Professional Baseball Rooted in Dubuque
America's favorite pastime has a deeply-rooted history in Dubuque.
Discover how baseball left a mark where Iowa started.
Baseball began in Dubuque
In 1865, the first full nine-inning baseball game was played in Dubuque by the Julien Baseball Club. The winning side made 12 fly catches with a final score of 21-12. Just one year later, baseball debuted in Dubuque as one of only four organized teams West of the Mississippi River.
Dubuque Red Stockings
Dubuque became one of the first cities to support professional baseball, playing under six different banners during the sport’s early history. The Dubuque Red Stockings became the first professional baseball league in Iowa to win the Northwest League Pennant in 1879. The team defeated both Chicago and Grays, the top two teams in the National League. The team remained active for only three seasons and played at what became known as Comiskey Park.
Dubuque Made a Move
In 1904, the Dubuque Shamrocks moved the sport to a magnificent field at Washington and 27th Street, where streetcars transported fans to the game. To keep fans from viewing the game outside of the park, canvas was hung between telephone poles as an attempt to block the view of the field. Shortly after the move, the Shamrock won the Illinois-Indiana-Iowa League Title in 1905.
The Dubuque Dubs played on the Dubuque Athletic Field, a new ballpark donated by Fred Leiser in 1914. The team continued to play on the field changing their name to the Dubuque Climbers along with a triumphant return to professional baseball. The team won its first pennant in 1923 with manager Joe McGinnity. McGinnity had previously managed 10 victorious seasons in the Major League with teams such as the New York Giants.
Baseball Was Booming
The Dubuque Dubs won the 1927 league pennant under the management of John William Speas Sr. With a winning streak in the books, the team made a move to a new ball park. On July 14, 1930, the first game was played on the Fourth Street Baseball Field. The field was said to have had the best lighting system of its time, five years prior to lighted baseball in the Major Leagues.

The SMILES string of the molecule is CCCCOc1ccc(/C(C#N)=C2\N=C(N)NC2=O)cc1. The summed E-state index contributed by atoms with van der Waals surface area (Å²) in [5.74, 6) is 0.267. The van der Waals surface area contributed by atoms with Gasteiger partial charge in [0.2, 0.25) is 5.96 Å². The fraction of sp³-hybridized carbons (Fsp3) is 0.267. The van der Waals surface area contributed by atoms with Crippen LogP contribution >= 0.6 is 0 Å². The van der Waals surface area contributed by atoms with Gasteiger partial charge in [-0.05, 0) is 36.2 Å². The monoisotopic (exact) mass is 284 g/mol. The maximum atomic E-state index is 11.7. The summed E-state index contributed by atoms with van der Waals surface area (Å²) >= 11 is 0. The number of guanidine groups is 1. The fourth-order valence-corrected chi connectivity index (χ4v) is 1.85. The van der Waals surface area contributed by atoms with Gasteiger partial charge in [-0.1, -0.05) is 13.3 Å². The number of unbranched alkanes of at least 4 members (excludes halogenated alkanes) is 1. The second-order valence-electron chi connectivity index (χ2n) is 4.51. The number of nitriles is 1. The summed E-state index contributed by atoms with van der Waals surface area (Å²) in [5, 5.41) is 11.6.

Dubuque baseball was booming. With John Petrakis promoting the league, the city set a minor league record for attendance, drawing over 100,000 fans to games in 1955. The Chicago White Sox became the parent club for the Dubuque Packers until 1958.
A New Beginning for Baseball
By 1959, the Fourth Street Baseball Park was in poor condition, ultimately leading the White Soxs to leave Dubuque. The Pittsburgh Pirates agreed to come to Dubuque if proper repairs were made to the facility. The team later went on to be affiliated with the Cleveland Indians, the Los Angeles Dodgers, the Kansas City Royals and the Houston Astros.
After 22 years with the likes of Major League Baseball, professional baseball left Dubuque as the Houston Astros removed their affiliation. 1976 marked the last season of organized professional baseball in Dubuque.
Home of the World's Most Magical Field
In 1988, Hollywood built the Field of Dreams in Dyersville, Iowa. The Oscar-nominated movie is based off the book “Shoeless Joe.” The ballfield measures 280 feet from right to left field and 300 feet to the center. The infield is regulation size with a 60-foot pitching mound and 90-foot bases.